North Yorkshire Roundhouse

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North Yorkshire Roundhouse

Postby Paul Elliott on April 5th, 2013, 2:26 am

Here in North Yorkshire there is a large roundhouse at the Rydale Folk a museum at Hutton le Hole, near Pickering. http://www.ryedalefolkmuseum.co.uk/ Our group visits as Romans every year, this year a few of us are splitting off to take over the roundhouse for 3 days.....

Now this is exciting because up till now the museum policy has been no fires, so the place is always dark, cold and wet. Visitors peer in and walk away. I ve got permission for a big fire and to sleep in there, so the plan is to really dress the roundhouse up with cook pots, shields, tools, bedding etc. it should be fabulous ...

Once the event has occurred (end of May) I will post some photos....
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Re: North Yorkshire Roundhouse

Postby John Olinger on April 5th, 2013, 11:34 pm

Yes, lots & lots of photos!!
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Re: North Yorkshire Roundhouse

Postby Richard Hare on April 6th, 2013, 9:52 am

Paul,

I just saw this thread and am very pleased for you!!
I agree send us lots of pictures!
I have not visited the Rydale Folk Museum for 29 years, as we moved over here to Alberta Canada and have not been back.
(We used to farm near Scalby, Scarborough)
"Dark, cold, wet,.."....reminds me of some of the underground public toilets in the area!!
Do keep us up to speed on this, even the preparation and goods you are taking with you.

We have a Round House partly built, and hope to get more done this year when the land thaws.
If you ever get to Canada, look us up!......you can stay in our roundhouse if we get it water-proof and daubed.

Richard.
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Re: North Yorkshire Roundhouse

Postby Paul Elliott on April 8th, 2013, 3:34 pm

Hi Rich, Scalby .. Drive though there a lot. It's a small world!

We had to convince the museum to let us have a good fire, we fear the place will remain damp and rot away if it isn't used. We are planning to do the following:

Have a decent fire all day to warm it up and dry it out
To provide some light for visitors to see inside, we plan to have a dozen jam jars holding candles around the back wall, out of sight, but lighting up the back. Any other authentic naked flames won't be allowed.
We have our kit, swords, shields etc
We have a replica 'head, which looks good on a post or in this case, with hung on the lintel of the door
There are fire dogs, we have pans to hang, plus Iron Age pottery.
We plan to cook, probably flat breads, make soft cheese, spit roast some wild boar or venison
There's a grindstone and a (shaky) loom too, plus beds.
I plan to give visitors a quick tour, going around from left to right.
Our dateline is AD70 northern Britain, with nasty Romans threatening our southern borders.
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Re: North Yorkshire Roundhouse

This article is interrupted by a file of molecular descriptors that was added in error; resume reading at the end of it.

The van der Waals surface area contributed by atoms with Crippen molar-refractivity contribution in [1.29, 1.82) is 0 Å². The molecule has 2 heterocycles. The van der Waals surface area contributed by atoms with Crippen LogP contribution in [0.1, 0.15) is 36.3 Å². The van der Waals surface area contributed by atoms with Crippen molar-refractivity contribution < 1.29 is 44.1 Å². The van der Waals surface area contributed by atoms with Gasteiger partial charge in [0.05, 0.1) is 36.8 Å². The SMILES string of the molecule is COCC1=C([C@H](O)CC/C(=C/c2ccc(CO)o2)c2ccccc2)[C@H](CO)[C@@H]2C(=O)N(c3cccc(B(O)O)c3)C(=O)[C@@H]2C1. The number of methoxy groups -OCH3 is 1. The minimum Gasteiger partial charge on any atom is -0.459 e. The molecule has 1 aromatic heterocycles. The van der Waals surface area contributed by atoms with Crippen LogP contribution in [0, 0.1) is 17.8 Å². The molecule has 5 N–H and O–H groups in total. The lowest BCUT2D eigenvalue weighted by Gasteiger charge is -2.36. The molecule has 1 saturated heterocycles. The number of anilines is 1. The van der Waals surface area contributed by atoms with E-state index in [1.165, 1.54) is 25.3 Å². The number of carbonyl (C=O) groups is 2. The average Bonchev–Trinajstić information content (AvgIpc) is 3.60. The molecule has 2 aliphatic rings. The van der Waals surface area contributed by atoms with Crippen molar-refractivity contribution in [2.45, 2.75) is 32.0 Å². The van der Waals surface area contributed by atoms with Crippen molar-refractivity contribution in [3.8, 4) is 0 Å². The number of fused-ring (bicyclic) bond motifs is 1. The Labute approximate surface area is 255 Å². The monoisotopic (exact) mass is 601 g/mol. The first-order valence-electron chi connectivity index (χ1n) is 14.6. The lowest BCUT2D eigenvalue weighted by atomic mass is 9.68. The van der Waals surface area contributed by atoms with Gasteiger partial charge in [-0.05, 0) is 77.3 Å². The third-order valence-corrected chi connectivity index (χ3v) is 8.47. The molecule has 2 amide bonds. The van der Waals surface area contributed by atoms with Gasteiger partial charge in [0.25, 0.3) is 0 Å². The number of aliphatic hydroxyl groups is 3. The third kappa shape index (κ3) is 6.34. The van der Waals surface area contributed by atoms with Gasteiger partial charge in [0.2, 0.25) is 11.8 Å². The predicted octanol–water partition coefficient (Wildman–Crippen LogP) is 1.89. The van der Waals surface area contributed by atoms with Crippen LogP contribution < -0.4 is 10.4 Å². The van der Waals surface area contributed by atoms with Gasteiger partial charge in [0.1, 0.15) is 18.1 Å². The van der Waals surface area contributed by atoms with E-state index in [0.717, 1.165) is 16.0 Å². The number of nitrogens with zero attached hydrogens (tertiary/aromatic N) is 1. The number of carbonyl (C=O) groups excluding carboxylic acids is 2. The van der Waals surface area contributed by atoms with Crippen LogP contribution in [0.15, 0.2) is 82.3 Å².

Postby Paul Elliott on April 10th, 2013, 11:57 am

This is the roundhouse:

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We were Saxons and PIcts that weekend, ignore the Saxon shield!
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Re: North Yorkshire Roundhouse

Postby Alex Hovorka on April 10th, 2013, 2:28 pm

It's gorgeous!
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Re: North Yorkshire Roundhouse

Postby Edwin Deady on April 11th, 2013, 7:00 am

Congrats on getting the use. Warm roundhouses are one of the nicest places to sleep. I do wonder if they didn't have windows sometimes though, holes closed by shutters perhaps.
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Re: North Yorkshire Roundhouse

Postby Richard Hare on April 12th, 2013, 7:24 am

Paul,

We used to live at Ox Pasture Farm, Lady Edith's Drive. It's a restaurant now. In fact it was my Mum who started the restaurant in the late 70's. (It's In Raincliffe woods, the road that leads to Forge Valley.) In the church at Hackness, there is one of the earliest Anglo Saxon stones ever found.
Round-House;
Can I ask what diameter the Round House is? and how high is the doorway?
Also, can you attach a photo of the roof from the inside?
The roof pitch seems very similar to the one we are building.
Though hardly any daubing done yet, when we have a fire in there it is lovely and warm, and can imagine how nice it will be when finished!
Thank for the pictures!

Richard.
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Re: North Yorkshire Roundhouse

Postby Paul Elliott on April 12th, 2013, 8:50 am

I will take measurements and photos when I get there.
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Re: North Yorkshire Roundhouse

Postby Bob Clarke on May 6th, 2013, 2:31 pm

Well done !
Doesn't the museum understand that there needs to be a fire on a fairly regular basis to help keep it in good order ?
The smoke filtering through the roof keeps the insects and other beasties at bay. Also as you say it helps to keep it dry and stop the rot.
Keep up the good work and get in there as much as you can.
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Re: North Yorkshire Roundhouse

Postby Paul Elliott on May 6th, 2013, 4:46 pm

Thanks Bob, three weeks to get ready... Looking forward to it!
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Re: North Yorkshire Roundhouse

Postby Bob Clarke on May 8th, 2013, 1:53 am

Looking forward to some more photo's
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Re: North Yorkshire Roundhouse

Postby Paul Elliott on May 20th, 2013, 5:31 am

Our moustaches are coming along nicley! Some of us are taking this too seriously :)
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Re: North Yorkshire Roundhouse

Postby Paul Elliott on May 28th, 2013, 2:02 am